This is important in the Palestinian context because the hope of the Palestinians is to create a political victory through what I call the second war – the legitimacy war, which is the way the anti-apartheid movement isolated the South African government and did what no one expected. That is, creating a political climate that produced a largely peaceful transition and a transformation of the apartheid regime.
In some ways, the Iranian revolution was similar. You had a strong, militarised government under the Shah, which was considered one of the strongest governments in the Third World. It had a close relationship with the U.S. and several of its neighbours, and yet this movement from below overwhelmed it in the end. Often, those who win the military battles lose on the political battlefield. This happened to the Soviet Union in Afghanistan, to the U.S. in Vietnam, to the French in Algeria and in Indo-China. They won all the battles but lost the war. They had total military superiority but could not convert it into a political victory.
Is there light at the end of the tunnel for the Palestinians?
That is the hope of the Palestinians, and after Gaza there are boycotts, divestments and sanctions campaigns all over the world. The world has become a political battlefield for the Palestinian struggle. It is now the successor to the anti-apartheid movement and engages the moral imagination of the entire world community. It is not just a regional or country-specific issue. Of course, there are important differences between South Africa and Israel/Palestine. The Palestinians don’t have the kind of leadership the ANC [African National Congress] provided under [Nelson] Mandela, Oliver Tambo, Walter Sisulu and others. Israel has interfered with their potential leaders. Marwan Barghouti is in jail. They isolated Arafat and killed the best advisers he had in Tunisia. It is a kind of deliberate policy of eliminating potentially effective leaders.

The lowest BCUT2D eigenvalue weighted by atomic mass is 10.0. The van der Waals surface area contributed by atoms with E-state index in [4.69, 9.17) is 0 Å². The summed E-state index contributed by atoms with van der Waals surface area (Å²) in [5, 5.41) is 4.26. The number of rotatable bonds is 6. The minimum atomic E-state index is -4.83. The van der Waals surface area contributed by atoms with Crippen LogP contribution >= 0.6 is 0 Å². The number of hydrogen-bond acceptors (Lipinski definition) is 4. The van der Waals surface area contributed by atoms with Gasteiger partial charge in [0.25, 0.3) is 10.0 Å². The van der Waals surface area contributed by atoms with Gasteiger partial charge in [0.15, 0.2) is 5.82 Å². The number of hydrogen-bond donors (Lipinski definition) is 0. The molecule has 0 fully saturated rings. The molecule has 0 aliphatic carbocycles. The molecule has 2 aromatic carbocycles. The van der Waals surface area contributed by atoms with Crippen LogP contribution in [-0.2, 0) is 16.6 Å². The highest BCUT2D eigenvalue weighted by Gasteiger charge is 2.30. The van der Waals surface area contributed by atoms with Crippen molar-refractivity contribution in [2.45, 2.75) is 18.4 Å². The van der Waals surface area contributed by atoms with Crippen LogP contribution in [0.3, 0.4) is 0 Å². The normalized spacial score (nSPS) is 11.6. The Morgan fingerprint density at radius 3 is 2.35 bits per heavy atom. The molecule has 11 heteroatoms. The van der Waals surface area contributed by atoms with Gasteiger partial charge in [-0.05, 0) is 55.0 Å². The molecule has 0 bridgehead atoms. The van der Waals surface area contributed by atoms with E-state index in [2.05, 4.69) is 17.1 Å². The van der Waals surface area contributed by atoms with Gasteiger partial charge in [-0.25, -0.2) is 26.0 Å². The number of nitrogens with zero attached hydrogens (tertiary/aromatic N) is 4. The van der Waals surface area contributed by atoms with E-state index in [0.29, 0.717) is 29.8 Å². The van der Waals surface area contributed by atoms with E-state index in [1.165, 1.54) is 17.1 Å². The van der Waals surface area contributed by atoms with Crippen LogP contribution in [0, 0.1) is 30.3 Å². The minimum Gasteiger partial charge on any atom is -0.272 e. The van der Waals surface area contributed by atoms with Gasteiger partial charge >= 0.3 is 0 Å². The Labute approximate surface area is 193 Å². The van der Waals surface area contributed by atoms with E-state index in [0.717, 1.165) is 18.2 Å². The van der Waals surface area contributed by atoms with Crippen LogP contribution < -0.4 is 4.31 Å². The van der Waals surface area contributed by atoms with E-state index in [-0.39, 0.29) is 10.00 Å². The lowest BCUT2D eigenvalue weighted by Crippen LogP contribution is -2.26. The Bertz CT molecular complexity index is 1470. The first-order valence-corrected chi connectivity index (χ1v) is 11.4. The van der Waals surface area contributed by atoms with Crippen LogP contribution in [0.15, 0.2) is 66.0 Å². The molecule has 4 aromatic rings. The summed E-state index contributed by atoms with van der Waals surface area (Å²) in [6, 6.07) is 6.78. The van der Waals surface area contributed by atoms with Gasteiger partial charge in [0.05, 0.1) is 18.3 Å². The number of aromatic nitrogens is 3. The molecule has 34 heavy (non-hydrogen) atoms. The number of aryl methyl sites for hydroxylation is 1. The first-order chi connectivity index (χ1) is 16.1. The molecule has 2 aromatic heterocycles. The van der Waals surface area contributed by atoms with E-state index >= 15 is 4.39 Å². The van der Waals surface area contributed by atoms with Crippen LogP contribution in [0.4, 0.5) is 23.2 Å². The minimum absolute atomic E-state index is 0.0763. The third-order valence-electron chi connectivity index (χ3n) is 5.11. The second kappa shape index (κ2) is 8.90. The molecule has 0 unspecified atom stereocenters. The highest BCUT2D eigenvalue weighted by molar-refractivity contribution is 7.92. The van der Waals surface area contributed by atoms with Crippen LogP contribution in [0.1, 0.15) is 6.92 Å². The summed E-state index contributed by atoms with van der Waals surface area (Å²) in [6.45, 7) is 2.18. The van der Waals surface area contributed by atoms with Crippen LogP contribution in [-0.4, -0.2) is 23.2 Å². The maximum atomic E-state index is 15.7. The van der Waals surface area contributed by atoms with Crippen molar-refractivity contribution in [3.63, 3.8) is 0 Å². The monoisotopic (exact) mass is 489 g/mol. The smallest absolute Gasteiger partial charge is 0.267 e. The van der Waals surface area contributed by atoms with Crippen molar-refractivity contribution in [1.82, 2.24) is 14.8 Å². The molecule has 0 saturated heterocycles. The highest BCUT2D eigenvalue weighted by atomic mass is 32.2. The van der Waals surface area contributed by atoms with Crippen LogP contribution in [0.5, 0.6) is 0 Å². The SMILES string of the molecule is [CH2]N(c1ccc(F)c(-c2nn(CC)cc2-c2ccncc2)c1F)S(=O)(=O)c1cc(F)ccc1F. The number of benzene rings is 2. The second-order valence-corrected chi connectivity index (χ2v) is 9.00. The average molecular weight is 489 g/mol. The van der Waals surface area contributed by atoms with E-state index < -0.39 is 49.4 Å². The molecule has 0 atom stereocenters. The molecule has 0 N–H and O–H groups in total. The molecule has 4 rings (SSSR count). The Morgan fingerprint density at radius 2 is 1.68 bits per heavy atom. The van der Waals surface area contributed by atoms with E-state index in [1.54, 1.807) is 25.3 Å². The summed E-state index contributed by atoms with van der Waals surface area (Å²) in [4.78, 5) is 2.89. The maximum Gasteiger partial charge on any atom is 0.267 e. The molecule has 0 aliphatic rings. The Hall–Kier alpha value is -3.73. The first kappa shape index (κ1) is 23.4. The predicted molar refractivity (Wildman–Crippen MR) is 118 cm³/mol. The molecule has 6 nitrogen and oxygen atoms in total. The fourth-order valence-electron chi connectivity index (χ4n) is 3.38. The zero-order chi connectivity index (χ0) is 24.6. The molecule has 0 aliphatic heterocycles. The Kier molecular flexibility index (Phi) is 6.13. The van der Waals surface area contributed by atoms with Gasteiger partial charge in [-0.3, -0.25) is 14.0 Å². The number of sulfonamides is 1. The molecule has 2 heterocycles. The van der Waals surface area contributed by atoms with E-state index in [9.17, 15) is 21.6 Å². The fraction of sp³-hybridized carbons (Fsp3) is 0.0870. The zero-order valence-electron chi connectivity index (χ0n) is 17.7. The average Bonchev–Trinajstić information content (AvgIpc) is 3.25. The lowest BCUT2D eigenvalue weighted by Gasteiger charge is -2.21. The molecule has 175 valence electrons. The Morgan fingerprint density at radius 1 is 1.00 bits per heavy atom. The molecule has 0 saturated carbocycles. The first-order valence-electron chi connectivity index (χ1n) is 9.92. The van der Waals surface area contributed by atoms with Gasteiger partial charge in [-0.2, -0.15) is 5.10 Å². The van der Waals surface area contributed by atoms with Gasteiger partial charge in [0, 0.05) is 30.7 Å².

Is the Israeli leadership capable of ever acceding to a two-state solution?
It is hard to imagine, in the Israeli situation, to get from where we are to a viable solution even if the Israeli leadership is willing. Because the settlement movement has gone so far on the West Bank that it would probably generate a war in Israel if a leader there tried to eliminate the settlements. If you think of a single, unified confederal Israeli-Palestinian state, that would mean giving up the Zionist project. And that too would produce an Israeli civil war. It is very hard to see how the Palestinians reach that level of self-determination.
There have been attempts to de-legitimise Hamas. Have they been successful?
It has been much more successful than it was expected to be. If you look at the record, Hamas, when it was elected in Gaza in January 2006, immediately established a unilateral ceasefire and offered to deal with Israel politically. It maintained the ceasefire for almost a year despite the fact that Israel continued with its policy of assassinations from time to time, killing quite a few Palestinian civilians. Basically, Israel was instrumental in starting the violence. It was only then that the rockets came in retaliation. Firing rockets at civilians is not accepted legally or morally, but these rockets were not effective. They have done very little damage. Then, under Hamas’ pressure the militants observed a temporary ceasefire from July 2008. Cross-border violence almost totally disappeared, and it was again Israel that broke the truce by the November 4 attacks in Gaza, which killed six or seven Palestinians and led to a resumption of rocket fire and retaliation. But not a single Israeli was killed in the entire year.
At East Jebaliya in northern Gaza, which was devastated in the Israeli offensive in February, a Palestinian boy carries bread on his bicycle on March 2.
Israel, it seems, prefers to wage war against civilians these days.
Many Arab states themselves seem keen to see that the Hamas administration in Gaza is undermined.
But Israel still has a lot of clout in the U.S.
Why did Israel attack Gaza at this particular time?
Is it correct to characterise what Israel did in Gaza as “genocide”?
Can Israeli officials be brought to book under the principle of universal jurisdiction?
States such as the U.S. and Israel have been using economic blockade as a weapon to subdue states. The blockade on Cuba is five decades old.
The nuclear power plant at Bushehr in Iran, a photograph released by Xinhua on February 25. “The Iranians have just as good a security argument as many other states that are nuclear-weapon states,” says Falk.
Israel has struck lucrative arms deals with many countries, including India and China. Is it in a way subsidising the Israeli war machine as it goes about crushing the Palestinian resistance and other popular movements in the region.
Is the West adopting double standards? The Sudanese President is about to be issued a warrant by the ICC for war crimes in Darfur. The situation there pales in comparison to what has happened recently in Gaza.
Does the Obama administration differ from the previous one on issues relating to torture and rendition?
Are the continuing U.S. sanctions on Iran justified?
You had a bad experience on your last visit to Israel.